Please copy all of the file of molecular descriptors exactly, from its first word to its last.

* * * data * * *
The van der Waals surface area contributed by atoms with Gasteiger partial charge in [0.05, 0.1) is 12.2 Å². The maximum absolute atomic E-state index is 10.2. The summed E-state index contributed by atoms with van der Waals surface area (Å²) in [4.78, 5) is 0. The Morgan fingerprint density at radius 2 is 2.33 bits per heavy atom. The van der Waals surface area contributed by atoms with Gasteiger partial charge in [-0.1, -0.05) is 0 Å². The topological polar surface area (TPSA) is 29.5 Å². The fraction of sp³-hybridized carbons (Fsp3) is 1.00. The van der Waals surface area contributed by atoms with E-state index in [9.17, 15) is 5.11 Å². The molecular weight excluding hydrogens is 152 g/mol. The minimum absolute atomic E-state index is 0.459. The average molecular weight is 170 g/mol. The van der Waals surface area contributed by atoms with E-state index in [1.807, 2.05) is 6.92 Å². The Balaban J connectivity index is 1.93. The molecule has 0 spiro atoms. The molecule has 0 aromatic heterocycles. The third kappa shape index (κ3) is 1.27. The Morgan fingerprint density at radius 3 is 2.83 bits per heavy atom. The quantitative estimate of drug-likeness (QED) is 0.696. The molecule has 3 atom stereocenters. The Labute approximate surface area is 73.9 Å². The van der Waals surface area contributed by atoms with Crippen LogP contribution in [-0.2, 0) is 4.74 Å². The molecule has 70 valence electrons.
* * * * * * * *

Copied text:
The van der Waals surface area contributed by atoms with Gasteiger partial charge in [0.05, 0.1) is 12.2 Å². The maximum absolute atomic E-state index is 10.2. The summed E-state index contributed by atoms with van der Waals surface area (Å²) in [4.78, 5) is 0. The Morgan fingerprint density at radius 2 is 2.33 bits per heavy atom. The van der Waals surface area contributed by atoms with Gasteiger partial charge in [-0.1, -0.05) is 0 Å². The topological polar surface area (TPSA) is 29.5 Å². The fraction of sp³-hybridized carbons (Fsp3) is 1.00. The van der Waals surface area contributed by atoms with E-state index in [9.17, 15) is 5.11 Å². The molecular weight excluding hydrogens is 152 g/mol. The minimum absolute atomic E-state index is 0.459. The average molecular weight is 170 g/mol. The van der Waals surface area contributed by atoms with E-state index in [1.807, 2.05) is 6.92 Å². The Balaban J connectivity index is 1.93. The molecule has 0 spiro atoms. The molecule has 0 aromatic heterocycles. The third kappa shape index (κ3) is 1.27. The Morgan fingerprint density at radius 3 is 2.83 bits per heavy atom. The quantitative estimate of drug-likeness (QED) is 0.696. The molecule has 3 atom stereocenters. The Labute approximate surface area is 73.9 Å². The van der Waals surface area contributed by atoms with Crippen LogP contribution in [-0.2, 0) is 4.74 Å². The molecule has 70 valence electrons.